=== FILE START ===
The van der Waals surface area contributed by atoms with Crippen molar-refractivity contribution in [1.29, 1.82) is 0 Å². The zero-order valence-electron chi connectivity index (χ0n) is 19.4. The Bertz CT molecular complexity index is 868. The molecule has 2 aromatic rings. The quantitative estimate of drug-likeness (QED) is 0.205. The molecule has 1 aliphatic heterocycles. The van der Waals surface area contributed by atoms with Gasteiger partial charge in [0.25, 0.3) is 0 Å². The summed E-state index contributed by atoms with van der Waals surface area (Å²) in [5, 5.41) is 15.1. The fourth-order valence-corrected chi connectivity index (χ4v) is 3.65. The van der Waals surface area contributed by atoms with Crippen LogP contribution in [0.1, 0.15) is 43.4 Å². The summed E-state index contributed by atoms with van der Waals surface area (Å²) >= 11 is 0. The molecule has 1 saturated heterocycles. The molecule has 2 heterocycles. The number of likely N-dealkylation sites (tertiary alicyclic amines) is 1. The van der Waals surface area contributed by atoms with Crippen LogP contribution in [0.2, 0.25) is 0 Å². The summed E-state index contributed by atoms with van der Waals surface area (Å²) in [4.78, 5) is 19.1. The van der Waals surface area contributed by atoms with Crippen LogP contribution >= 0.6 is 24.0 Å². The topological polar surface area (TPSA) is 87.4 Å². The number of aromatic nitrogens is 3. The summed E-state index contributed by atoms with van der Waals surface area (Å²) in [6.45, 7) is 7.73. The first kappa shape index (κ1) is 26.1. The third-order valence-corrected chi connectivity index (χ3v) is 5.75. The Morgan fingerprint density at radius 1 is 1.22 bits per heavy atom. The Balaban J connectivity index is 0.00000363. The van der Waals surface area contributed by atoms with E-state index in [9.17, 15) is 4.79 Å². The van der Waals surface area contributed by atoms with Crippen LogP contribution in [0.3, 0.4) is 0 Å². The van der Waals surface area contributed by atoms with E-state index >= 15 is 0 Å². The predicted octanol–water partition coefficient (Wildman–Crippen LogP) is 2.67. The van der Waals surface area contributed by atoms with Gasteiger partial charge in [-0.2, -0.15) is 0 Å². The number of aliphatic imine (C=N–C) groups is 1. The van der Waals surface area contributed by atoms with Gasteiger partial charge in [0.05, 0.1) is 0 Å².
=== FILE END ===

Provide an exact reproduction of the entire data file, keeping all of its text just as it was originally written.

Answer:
The van der Waals surface area contributed by atoms with Crippen molar-refractivity contribution in [1.29, 1.82) is 0 Å². The zero-order valence-electron chi connectivity index (χ0n) is 19.4. The Bertz CT molecular complexity index is 868. The molecule has 2 aromatic rings. The quantitative estimate of drug-likeness (QED) is 0.205. The molecule has 1 aliphatic heterocycles. The van der Waals surface area contributed by atoms with Gasteiger partial charge in [0.25, 0.3) is 0 Å². The summed E-state index contributed by atoms with van der Waals surface area (Å²) in [5, 5.41) is 15.1. The fourth-order valence-corrected chi connectivity index (χ4v) is 3.65. The van der Waals surface area contributed by atoms with Crippen LogP contribution in [0.1, 0.15) is 43.4 Å². The summed E-state index contributed by atoms with van der Waals surface area (Å²) >= 11 is 0. The molecule has 1 saturated heterocycles. The molecule has 2 heterocycles. The number of likely N-dealkylation sites (tertiary alicyclic amines) is 1. The van der Waals surface area contributed by atoms with Crippen LogP contribution in [0.2, 0.25) is 0 Å². The summed E-state index contributed by atoms with van der Waals surface area (Å²) in [4.78, 5) is 19.1. The van der Waals surface area contributed by atoms with Crippen LogP contribution >= 0.6 is 24.0 Å². The topological polar surface area (TPSA) is 87.4 Å². The number of aromatic nitrogens is 3. The summed E-state index contributed by atoms with van der Waals surface area (Å²) in [6.45, 7) is 7.73. The first kappa shape index (κ1) is 26.1. The third-order valence-corrected chi connectivity index (χ3v) is 5.75. The Morgan fingerprint density at radius 1 is 1.22 bits per heavy atom. The Balaban J connectivity index is 0.00000363. The van der Waals surface area contributed by atoms with E-state index in [9.17, 15) is 4.79 Å². The van der Waals surface area contributed by atoms with Crippen LogP contribution in [0.3, 0.4) is 0 Å². The van der Waals surface area contributed by atoms with E-state index >= 15 is 0 Å². The predicted octanol–water partition coefficient (Wildman–Crippen LogP) is 2.67. The van der Waals surface area contributed by atoms with Gasteiger partial charge in [-0.2, -0.15) is 0 Å². The number of aliphatic imine (C=N–C) groups is 1. The van der Waals surface area contributed by atoms with Gasteiger partial charge in [0.05, 0.1) is 0 Å².